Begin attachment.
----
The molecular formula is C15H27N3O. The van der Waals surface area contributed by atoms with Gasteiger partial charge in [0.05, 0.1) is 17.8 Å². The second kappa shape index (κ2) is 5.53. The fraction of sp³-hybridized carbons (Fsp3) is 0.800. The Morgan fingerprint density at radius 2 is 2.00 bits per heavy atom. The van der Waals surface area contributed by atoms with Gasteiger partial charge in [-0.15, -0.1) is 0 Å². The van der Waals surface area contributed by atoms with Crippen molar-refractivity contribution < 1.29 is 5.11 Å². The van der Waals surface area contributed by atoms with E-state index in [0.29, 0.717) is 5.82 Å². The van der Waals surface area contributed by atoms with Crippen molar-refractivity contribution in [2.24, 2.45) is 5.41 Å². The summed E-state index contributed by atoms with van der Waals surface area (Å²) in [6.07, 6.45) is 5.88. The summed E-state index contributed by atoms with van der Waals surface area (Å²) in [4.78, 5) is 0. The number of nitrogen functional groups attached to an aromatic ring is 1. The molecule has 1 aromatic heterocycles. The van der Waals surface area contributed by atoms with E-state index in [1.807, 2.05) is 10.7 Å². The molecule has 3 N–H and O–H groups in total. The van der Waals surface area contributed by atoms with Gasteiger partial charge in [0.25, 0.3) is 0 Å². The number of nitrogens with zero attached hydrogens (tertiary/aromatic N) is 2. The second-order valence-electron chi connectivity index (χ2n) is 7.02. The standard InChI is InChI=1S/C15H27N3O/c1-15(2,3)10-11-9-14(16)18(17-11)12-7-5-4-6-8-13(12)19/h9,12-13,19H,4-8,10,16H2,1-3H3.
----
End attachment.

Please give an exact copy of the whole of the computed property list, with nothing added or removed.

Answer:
The molecular formula is C15H27N3O. The van der Waals surface area contributed by atoms with Gasteiger partial charge in [0.05, 0.1) is 17.8 Å². The second kappa shape index (κ2) is 5.53. The fraction of sp³-hybridized carbons (Fsp3) is 0.800. The Morgan fingerprint density at radius 2 is 2.00 bits per heavy atom. The van der Waals surface area contributed by atoms with Gasteiger partial charge in [-0.15, -0.1) is 0 Å². The van der Waals surface area contributed by atoms with Crippen molar-refractivity contribution < 1.29 is 5.11 Å². The van der Waals surface area contributed by atoms with E-state index in [0.29, 0.717) is 5.82 Å². The van der Waals surface area contributed by atoms with Crippen molar-refractivity contribution in [2.24, 2.45) is 5.41 Å². The summed E-state index contributed by atoms with van der Waals surface area (Å²) in [6.07, 6.45) is 5.88. The summed E-state index contributed by atoms with van der Waals surface area (Å²) in [4.78, 5) is 0. The number of nitrogen functional groups attached to an aromatic ring is 1. The molecule has 1 aromatic heterocycles. The van der Waals surface area contributed by atoms with E-state index in [1.807, 2.05) is 10.7 Å². The molecule has 3 N–H and O–H groups in total. The van der Waals surface area contributed by atoms with Gasteiger partial charge in [0.25, 0.3) is 0 Å². The number of nitrogens with zero attached hydrogens (tertiary/aromatic N) is 2. The second-order valence-electron chi connectivity index (χ2n) is 7.02. The standard InChI is InChI=1S/C15H27N3O/c1-15(2,3)10-11-9-14(16)18(17-11)12-7-5-4-6-8-13(12)19/h9,12-13,19H,4-8,10,16H2,1-3H3.